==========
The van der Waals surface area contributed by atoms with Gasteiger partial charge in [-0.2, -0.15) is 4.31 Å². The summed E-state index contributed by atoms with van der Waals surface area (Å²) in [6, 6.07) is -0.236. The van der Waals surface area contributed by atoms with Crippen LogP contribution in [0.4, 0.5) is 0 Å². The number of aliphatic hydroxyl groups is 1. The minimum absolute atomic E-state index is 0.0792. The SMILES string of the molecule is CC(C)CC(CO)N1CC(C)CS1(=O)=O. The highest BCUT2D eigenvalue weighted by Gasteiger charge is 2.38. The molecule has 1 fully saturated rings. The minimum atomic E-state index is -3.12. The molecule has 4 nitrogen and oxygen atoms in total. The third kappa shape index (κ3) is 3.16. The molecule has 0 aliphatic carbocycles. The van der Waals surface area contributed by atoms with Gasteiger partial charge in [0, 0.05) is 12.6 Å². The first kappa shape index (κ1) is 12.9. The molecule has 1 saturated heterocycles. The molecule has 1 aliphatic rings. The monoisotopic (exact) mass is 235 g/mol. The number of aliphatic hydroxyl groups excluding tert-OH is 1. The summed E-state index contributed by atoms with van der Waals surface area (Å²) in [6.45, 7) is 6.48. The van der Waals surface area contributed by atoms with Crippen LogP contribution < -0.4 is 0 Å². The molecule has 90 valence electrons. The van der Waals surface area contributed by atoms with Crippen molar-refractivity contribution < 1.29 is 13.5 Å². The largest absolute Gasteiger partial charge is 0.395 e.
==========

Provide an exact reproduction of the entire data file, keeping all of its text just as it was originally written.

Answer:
The van der Waals surface area contributed by atoms with Gasteiger partial charge in [-0.2, -0.15) is 4.31 Å². The summed E-state index contributed by atoms with van der Waals surface area (Å²) in [6, 6.07) is -0.236. The van der Waals surface area contributed by atoms with Crippen LogP contribution in [0.4, 0.5) is 0 Å². The number of aliphatic hydroxyl groups is 1. The minimum absolute atomic E-state index is 0.0792. The SMILES string of the molecule is CC(C)CC(CO)N1CC(C)CS1(=O)=O. The highest BCUT2D eigenvalue weighted by Gasteiger charge is 2.38. The molecule has 1 fully saturated rings. The minimum atomic E-state index is -3.12. The molecule has 4 nitrogen and oxygen atoms in total. The third kappa shape index (κ3) is 3.16. The molecule has 0 aliphatic carbocycles. The van der Waals surface area contributed by atoms with Gasteiger partial charge in [0, 0.05) is 12.6 Å². The first kappa shape index (κ1) is 12.9. The molecule has 1 saturated heterocycles. The molecule has 1 aliphatic rings. The monoisotopic (exact) mass is 235 g/mol. The number of aliphatic hydroxyl groups excluding tert-OH is 1. The summed E-state index contributed by atoms with van der Waals surface area (Å²) in [6.45, 7) is 6.48. The van der Waals surface area contributed by atoms with Crippen LogP contribution < -0.4 is 0 Å². The molecule has 90 valence electrons. The van der Waals surface area contributed by atoms with Crippen molar-refractivity contribution < 1.29 is 13.5 Å². The largest absolute Gasteiger partial charge is 0.395 e.